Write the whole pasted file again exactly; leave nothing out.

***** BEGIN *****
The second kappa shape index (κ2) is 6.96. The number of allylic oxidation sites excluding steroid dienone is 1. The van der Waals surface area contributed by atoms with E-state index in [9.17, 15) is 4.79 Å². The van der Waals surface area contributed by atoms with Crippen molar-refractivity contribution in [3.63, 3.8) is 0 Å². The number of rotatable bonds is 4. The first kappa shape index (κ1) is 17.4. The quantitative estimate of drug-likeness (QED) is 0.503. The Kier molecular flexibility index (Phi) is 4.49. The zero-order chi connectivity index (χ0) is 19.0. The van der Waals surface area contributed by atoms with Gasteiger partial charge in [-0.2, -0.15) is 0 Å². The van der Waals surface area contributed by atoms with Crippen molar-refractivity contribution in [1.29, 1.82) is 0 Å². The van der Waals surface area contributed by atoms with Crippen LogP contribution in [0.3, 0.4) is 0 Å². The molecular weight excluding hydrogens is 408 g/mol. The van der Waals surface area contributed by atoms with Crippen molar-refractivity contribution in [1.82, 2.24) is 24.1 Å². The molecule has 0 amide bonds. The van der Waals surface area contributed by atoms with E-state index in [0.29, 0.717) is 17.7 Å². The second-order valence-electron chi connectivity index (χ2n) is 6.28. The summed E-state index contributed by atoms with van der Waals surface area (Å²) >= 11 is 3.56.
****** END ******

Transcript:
The second kappa shape index (κ2) is 6.96. The number of allylic oxidation sites excluding steroid dienone is 1. The van der Waals surface area contributed by atoms with E-state index in [9.17, 15) is 4.79 Å². The van der Waals surface area contributed by atoms with Crippen molar-refractivity contribution in [3.63, 3.8) is 0 Å². The number of rotatable bonds is 4. The first kappa shape index (κ1) is 17.4. The quantitative estimate of drug-likeness (QED) is 0.503. The Kier molecular flexibility index (Phi) is 4.49. The zero-order chi connectivity index (χ0) is 19.0. The van der Waals surface area contributed by atoms with Gasteiger partial charge in [-0.2, -0.15) is 0 Å². The van der Waals surface area contributed by atoms with Crippen molar-refractivity contribution in [1.29, 1.82) is 0 Å². The van der Waals surface area contributed by atoms with Crippen LogP contribution in [0.3, 0.4) is 0 Å². The molecular weight excluding hydrogens is 408 g/mol. The van der Waals surface area contributed by atoms with Crippen molar-refractivity contribution in [1.82, 2.24) is 24.1 Å². The molecule has 0 amide bonds. The van der Waals surface area contributed by atoms with E-state index in [0.29, 0.717) is 17.7 Å². The second-order valence-electron chi connectivity index (χ2n) is 6.28. The summed E-state index contributed by atoms with van der Waals surface area (Å²) >= 11 is 3.56.